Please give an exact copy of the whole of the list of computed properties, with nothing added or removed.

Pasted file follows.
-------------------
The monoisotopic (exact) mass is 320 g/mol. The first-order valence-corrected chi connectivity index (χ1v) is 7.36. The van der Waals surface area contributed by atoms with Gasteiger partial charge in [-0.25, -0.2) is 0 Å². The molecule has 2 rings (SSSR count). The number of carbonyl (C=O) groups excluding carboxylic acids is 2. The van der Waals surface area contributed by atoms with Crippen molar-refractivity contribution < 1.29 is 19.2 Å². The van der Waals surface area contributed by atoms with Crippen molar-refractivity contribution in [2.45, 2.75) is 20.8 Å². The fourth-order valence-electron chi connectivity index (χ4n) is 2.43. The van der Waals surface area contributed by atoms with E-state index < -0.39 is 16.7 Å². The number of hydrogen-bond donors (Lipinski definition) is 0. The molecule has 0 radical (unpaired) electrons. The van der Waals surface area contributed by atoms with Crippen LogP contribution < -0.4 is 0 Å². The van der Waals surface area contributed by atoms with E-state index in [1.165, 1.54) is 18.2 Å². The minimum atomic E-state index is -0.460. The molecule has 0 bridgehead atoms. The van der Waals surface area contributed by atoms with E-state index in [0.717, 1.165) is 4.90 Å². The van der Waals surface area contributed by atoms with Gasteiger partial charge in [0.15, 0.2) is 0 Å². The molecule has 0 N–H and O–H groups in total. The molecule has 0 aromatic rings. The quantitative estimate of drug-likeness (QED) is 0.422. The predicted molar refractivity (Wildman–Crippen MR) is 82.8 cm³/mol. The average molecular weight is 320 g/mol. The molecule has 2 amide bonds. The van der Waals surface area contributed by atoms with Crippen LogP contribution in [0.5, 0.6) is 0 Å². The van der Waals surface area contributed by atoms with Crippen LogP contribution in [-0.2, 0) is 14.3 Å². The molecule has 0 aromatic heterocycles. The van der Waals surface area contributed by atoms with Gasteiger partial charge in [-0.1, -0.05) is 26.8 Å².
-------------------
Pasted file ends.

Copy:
The monoisotopic (exact) mass is 320 g/mol. The first-order valence-corrected chi connectivity index (χ1v) is 7.36. The van der Waals surface area contributed by atoms with Gasteiger partial charge in [-0.25, -0.2) is 0 Å². The molecule has 2 rings (SSSR count). The number of carbonyl (C=O) groups excluding carboxylic acids is 2. The van der Waals surface area contributed by atoms with Crippen molar-refractivity contribution < 1.29 is 19.2 Å². The van der Waals surface area contributed by atoms with Crippen molar-refractivity contribution in [2.45, 2.75) is 20.8 Å². The fourth-order valence-electron chi connectivity index (χ4n) is 2.43. The van der Waals surface area contributed by atoms with E-state index < -0.39 is 16.7 Å². The number of hydrogen-bond donors (Lipinski definition) is 0. The molecule has 0 radical (unpaired) electrons. The van der Waals surface area contributed by atoms with Crippen LogP contribution < -0.4 is 0 Å². The van der Waals surface area contributed by atoms with E-state index in [1.165, 1.54) is 18.2 Å². The minimum atomic E-state index is -0.460. The molecule has 0 bridgehead atoms. The van der Waals surface area contributed by atoms with E-state index in [0.717, 1.165) is 4.90 Å². The van der Waals surface area contributed by atoms with Gasteiger partial charge in [0.15, 0.2) is 0 Å². The molecule has 0 N–H and O–H groups in total. The molecule has 0 aromatic rings. The quantitative estimate of drug-likeness (QED) is 0.422. The predicted molar refractivity (Wildman–Crippen MR) is 82.8 cm³/mol. The average molecular weight is 320 g/mol. The molecule has 2 amide bonds. The van der Waals surface area contributed by atoms with Crippen LogP contribution in [0.5, 0.6) is 0 Å². The van der Waals surface area contributed by atoms with Crippen LogP contribution in [-0.2, 0) is 14.3 Å². The molecule has 0 aromatic heterocycles. The van der Waals surface area contributed by atoms with Gasteiger partial charge in [-0.1, -0.05) is 26.8 Å².